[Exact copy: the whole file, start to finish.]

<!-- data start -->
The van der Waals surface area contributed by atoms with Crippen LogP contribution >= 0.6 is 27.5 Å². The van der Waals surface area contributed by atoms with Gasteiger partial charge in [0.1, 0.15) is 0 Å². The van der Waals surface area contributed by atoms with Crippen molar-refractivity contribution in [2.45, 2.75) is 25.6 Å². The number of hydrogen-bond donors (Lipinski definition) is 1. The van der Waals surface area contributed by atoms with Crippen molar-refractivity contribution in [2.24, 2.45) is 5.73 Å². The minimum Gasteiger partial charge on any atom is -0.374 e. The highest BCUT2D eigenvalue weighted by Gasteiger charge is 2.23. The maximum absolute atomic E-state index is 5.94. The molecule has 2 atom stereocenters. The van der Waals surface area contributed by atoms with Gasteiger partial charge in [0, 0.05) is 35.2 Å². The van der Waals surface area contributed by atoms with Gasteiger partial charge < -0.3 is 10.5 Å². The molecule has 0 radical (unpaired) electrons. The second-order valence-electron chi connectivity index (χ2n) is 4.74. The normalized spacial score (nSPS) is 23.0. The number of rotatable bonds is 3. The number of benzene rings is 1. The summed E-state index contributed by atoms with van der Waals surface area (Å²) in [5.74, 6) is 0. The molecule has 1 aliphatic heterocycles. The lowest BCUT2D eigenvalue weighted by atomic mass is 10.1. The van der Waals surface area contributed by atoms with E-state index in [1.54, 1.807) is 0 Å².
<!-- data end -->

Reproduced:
The van der Waals surface area contributed by atoms with Crippen LogP contribution >= 0.6 is 27.5 Å². The van der Waals surface area contributed by atoms with Gasteiger partial charge in [0.1, 0.15) is 0 Å². The van der Waals surface area contributed by atoms with Crippen molar-refractivity contribution in [2.45, 2.75) is 25.6 Å². The number of hydrogen-bond donors (Lipinski definition) is 1. The van der Waals surface area contributed by atoms with Crippen molar-refractivity contribution in [2.24, 2.45) is 5.73 Å². The minimum Gasteiger partial charge on any atom is -0.374 e. The highest BCUT2D eigenvalue weighted by Gasteiger charge is 2.23. The maximum absolute atomic E-state index is 5.94. The molecule has 2 atom stereocenters. The van der Waals surface area contributed by atoms with Gasteiger partial charge in [0, 0.05) is 35.2 Å². The van der Waals surface area contributed by atoms with Gasteiger partial charge < -0.3 is 10.5 Å². The molecule has 0 radical (unpaired) electrons. The second-order valence-electron chi connectivity index (χ2n) is 4.74. The normalized spacial score (nSPS) is 23.0. The number of rotatable bonds is 3. The number of benzene rings is 1. The summed E-state index contributed by atoms with van der Waals surface area (Å²) in [5.74, 6) is 0. The molecule has 1 aliphatic heterocycles. The lowest BCUT2D eigenvalue weighted by atomic mass is 10.1. The van der Waals surface area contributed by atoms with E-state index in [1.54, 1.807) is 0 Å².